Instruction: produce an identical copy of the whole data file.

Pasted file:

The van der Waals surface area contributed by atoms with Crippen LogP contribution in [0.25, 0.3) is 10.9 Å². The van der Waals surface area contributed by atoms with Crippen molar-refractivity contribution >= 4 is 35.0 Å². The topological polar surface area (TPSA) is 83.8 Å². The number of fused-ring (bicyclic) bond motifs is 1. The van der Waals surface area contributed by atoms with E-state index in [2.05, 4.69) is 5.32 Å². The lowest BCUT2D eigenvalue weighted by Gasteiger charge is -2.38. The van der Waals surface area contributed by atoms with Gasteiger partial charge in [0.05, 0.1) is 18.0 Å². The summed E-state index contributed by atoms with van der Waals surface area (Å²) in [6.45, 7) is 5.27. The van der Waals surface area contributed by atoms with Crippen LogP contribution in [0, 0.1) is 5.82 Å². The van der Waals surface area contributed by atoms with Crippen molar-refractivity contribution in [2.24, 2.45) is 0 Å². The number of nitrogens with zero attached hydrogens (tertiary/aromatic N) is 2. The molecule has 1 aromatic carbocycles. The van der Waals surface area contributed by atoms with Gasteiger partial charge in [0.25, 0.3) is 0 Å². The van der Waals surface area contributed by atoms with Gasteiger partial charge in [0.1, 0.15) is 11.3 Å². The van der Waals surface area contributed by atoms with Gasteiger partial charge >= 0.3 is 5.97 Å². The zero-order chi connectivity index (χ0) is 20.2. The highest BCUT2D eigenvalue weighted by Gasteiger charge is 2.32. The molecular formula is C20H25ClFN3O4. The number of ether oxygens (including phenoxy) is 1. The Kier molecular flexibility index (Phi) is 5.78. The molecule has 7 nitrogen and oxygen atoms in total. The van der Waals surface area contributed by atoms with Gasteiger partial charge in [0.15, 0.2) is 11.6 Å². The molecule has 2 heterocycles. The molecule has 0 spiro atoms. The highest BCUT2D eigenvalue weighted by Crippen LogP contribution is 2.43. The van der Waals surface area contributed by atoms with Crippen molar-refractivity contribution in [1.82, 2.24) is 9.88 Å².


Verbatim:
The van der Waals surface area contributed by atoms with Crippen LogP contribution in [0.25, 0.3) is 10.9 Å². The van der Waals surface area contributed by atoms with Crippen molar-refractivity contribution >= 4 is 35.0 Å². The topological polar surface area (TPSA) is 83.8 Å². The number of fused-ring (bicyclic) bond motifs is 1. The van der Waals surface area contributed by atoms with E-state index in [2.05, 4.69) is 5.32 Å². The lowest BCUT2D eigenvalue weighted by Gasteiger charge is -2.38. The van der Waals surface area contributed by atoms with Gasteiger partial charge in [0.05, 0.1) is 18.0 Å². The summed E-state index contributed by atoms with van der Waals surface area (Å²) in [6.45, 7) is 5.27. The van der Waals surface area contributed by atoms with Crippen LogP contribution in [0, 0.1) is 5.82 Å². The van der Waals surface area contributed by atoms with Crippen molar-refractivity contribution in [2.24, 2.45) is 0 Å². The number of nitrogens with zero attached hydrogens (tertiary/aromatic N) is 2. The molecule has 1 aromatic carbocycles. The van der Waals surface area contributed by atoms with Gasteiger partial charge in [0.25, 0.3) is 0 Å². The van der Waals surface area contributed by atoms with Gasteiger partial charge in [0.1, 0.15) is 11.3 Å². The van der Waals surface area contributed by atoms with Gasteiger partial charge >= 0.3 is 5.97 Å². The zero-order chi connectivity index (χ0) is 20.2. The highest BCUT2D eigenvalue weighted by Gasteiger charge is 2.32. The molecular formula is C20H25ClFN3O4. The number of ether oxygens (including phenoxy) is 1. The Kier molecular flexibility index (Phi) is 5.78. The molecule has 7 nitrogen and oxygen atoms in total. The van der Waals surface area contributed by atoms with Gasteiger partial charge in [0.15, 0.2) is 11.6 Å². The molecule has 2 heterocycles. The molecule has 0 spiro atoms. The highest BCUT2D eigenvalue weighted by Crippen LogP contribution is 2.43. The van der Waals surface area contributed by atoms with Crippen molar-refractivity contribution in [1.82, 2.24) is 9.88 Å².